Belize was a tender port as Grand Cayman had been. But, Carnival Miracle anchored considerably father offshore this time. The tender took about 10 minutes to travel from the ship to the dock in Belize City. Here, we connected with our tour to the Mayan ruins at Xunantunich. This turned out to be quite a wonderful tour and way to experience the country. It was not only an all-day tour to Xunantunich, but became a tour of Belize City and of the country itself.
The country is poor, but it is a democracy and seems to be trying to become self-sufficient. Who would have expected to find rustic Internet cafes in rural villages?
We had two guides. A woman told us about Belize and the countryside we were seeing as we traveled from Belize City to Xunantunich, near the border with Guatemala.
We learned about the peoples that make up the country, the culture, education, and the languages spoken (English, Creole, Spanish, and Mayan). English is the predominant language, as the country was once British Honduras. There were surprises. Who knew, for example, there was a significant Amish population in Belize? Their farms supply the country with its dairy products. (We saw several Amish in their buggies in the countryside.) Expatriates from Hong Kong have brought modern supermarkets to small towns. Significant agriculture and technical assistance is provided by Taiwan. I noted a Taiwan Agricultural Mission station near San Ignacio as one example of this interesting cooperation. A monument in a Belize City traffic circle acknowledges the assistance received from Taiwan.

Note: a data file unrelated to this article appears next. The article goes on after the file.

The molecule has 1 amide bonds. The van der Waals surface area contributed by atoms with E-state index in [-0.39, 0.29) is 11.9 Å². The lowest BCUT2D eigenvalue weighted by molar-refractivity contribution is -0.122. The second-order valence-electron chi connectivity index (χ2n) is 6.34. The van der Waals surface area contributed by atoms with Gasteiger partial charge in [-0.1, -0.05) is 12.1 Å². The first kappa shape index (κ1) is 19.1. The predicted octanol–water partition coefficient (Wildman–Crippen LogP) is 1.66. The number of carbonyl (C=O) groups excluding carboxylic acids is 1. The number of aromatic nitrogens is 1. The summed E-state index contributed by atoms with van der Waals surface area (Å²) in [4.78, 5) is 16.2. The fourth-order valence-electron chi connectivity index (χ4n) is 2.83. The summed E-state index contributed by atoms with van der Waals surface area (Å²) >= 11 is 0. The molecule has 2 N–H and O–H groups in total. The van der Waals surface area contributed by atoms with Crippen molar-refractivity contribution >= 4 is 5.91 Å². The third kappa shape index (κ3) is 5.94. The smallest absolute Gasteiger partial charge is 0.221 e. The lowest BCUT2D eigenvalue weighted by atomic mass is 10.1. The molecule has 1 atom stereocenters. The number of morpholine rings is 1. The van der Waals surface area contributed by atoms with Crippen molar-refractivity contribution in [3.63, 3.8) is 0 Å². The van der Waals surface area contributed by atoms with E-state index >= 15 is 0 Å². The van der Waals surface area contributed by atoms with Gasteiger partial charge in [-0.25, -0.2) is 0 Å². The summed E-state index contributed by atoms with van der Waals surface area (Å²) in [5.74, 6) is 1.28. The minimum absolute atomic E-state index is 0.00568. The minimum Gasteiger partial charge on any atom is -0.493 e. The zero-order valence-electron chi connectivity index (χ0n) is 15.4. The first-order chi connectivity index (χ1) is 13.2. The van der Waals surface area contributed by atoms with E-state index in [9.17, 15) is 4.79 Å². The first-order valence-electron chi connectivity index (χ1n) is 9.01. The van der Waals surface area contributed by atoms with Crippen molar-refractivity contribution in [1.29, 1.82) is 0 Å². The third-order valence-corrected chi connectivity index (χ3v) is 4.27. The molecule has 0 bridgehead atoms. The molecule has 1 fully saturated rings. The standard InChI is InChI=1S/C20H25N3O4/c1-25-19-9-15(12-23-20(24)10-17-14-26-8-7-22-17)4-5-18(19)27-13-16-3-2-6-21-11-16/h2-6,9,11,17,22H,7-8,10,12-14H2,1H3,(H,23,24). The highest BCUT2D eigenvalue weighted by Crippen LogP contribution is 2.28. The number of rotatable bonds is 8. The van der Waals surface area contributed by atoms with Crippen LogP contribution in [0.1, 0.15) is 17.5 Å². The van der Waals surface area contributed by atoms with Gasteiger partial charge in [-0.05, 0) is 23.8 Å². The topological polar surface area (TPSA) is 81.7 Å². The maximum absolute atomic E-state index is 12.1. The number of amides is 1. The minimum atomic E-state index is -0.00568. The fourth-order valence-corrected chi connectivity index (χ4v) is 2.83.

But, before heading out to the countryside along the Western Highway, we drove around Belize City seeing Memorial Park, Marine Parade, Haulover Creek, the Prime Minister's residence, schools, and the cemetery with its above-ground plots. The capital has been relocated to Belmopan, but Belize City remains the commercial center of the country. A we traveled the Western Highway, frequent buses to Belize City passed and groups of people waited for them by the roadisde.